Jovanni Sy’s A Taste of Empire explores the human toll of our global pantry.
Jovanni Sy’s A Taste of Empire explores the human toll of our global pantry.

For a city seemingly obsessed with food, A Taste of Empire will appeal to more than just Vancouver theatre-goers as it attempts to humanize the cost of being able to “eat the world”.

[pullquote]There is a satisfying aftertaste that is both sweet and sour that lingers after digesting A Taste of Empire and it just might have you rethinking your next trip to the market.[/pullquote]It only takes a short walk down supermarket’s aisles to see where we stock our world pantries. Grapes from Chile, oranges from Florida, coffee from Colombia, bananas from the Philippines; the list is seemingly endless. And as playwright and performer Jovanni Sy soon tells us, even when we think we’re getting something closer to home with a package that proudly announces it is a “Product of Canada”, what’s inside may not have been harvested from inside our borders.

Through history our demands for an endless variety of low-cost foods has taken its toll, on both our natural resources and on the world’s population. In Sy’s A Taste of Empire, the human toll is explored using a traditional Filipino fish recipe, rellenong bangus, as a clever metaphor for the colonization of his birth country. Not content to stick close to the origins of his milkfish however, Sy expands his exploration of our global appetites as he continues to prepare the meal.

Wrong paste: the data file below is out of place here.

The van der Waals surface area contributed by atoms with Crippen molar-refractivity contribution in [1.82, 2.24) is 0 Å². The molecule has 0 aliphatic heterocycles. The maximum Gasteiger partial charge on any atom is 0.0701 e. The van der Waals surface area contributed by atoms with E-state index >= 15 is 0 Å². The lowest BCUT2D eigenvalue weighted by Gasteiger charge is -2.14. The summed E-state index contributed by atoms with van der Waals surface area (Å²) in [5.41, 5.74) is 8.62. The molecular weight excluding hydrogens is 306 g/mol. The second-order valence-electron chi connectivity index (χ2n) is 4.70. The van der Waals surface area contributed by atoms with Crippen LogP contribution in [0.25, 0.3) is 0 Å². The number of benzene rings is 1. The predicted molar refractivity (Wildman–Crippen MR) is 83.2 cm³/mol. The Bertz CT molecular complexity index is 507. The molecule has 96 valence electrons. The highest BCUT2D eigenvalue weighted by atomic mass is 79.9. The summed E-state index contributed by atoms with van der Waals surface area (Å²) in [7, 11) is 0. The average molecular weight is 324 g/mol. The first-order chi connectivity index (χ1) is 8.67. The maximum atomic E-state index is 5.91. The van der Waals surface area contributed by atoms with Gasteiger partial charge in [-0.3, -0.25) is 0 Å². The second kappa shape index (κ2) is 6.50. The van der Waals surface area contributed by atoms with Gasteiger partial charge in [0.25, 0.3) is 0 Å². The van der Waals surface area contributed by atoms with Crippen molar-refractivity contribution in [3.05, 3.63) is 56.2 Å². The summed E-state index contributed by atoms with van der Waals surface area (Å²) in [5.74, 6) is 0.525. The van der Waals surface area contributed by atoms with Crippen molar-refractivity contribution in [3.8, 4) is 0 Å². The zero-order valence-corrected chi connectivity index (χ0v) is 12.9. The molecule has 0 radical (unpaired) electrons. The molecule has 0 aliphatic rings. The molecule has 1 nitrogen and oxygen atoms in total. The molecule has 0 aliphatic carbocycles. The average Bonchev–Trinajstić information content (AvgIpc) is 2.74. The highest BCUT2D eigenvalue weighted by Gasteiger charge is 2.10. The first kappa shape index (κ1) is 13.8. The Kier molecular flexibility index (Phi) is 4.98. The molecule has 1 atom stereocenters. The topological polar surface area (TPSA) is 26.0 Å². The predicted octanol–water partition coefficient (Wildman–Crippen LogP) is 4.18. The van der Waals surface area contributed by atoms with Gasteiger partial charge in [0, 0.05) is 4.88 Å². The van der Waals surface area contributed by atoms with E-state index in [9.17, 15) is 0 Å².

A Taste of Empire is at its best as a sort-of live-action documentary, full of facts that are at their most powerful when they are made personal. It does lose some of its power as Sy wraps everything inside the cheesy world of Chef Maximo Cortes and some of the connections that he attempts to make are very subtle.

Unlike a documentary film though, at the end of the evening audiences have an opportunity to taste the finished dish. As a vegetarian I passed on a sample, but couldn’t help but wonder if in knowing the name of the fish it made a difference to those that ate it.

There is a satisfying aftertaste that is both sweet and sour that lingers after digesting A Taste of Empire and it just might have you rethinking your next trip to the market.

A Taste of Empire.  Written and performed by Jovanni Sy.  Original production directed by Guillermo Vewrdecchica.  Presented by Boca del Lupo’s Micro Performance Series and the Richmond Arts Centre.  On stage in the courtyard of Granville Island through May 25.  Visit http://bocadellupo.com for tickets and information. 

The show moves to the Richmond Arts Centre for performances May 31 – June 1.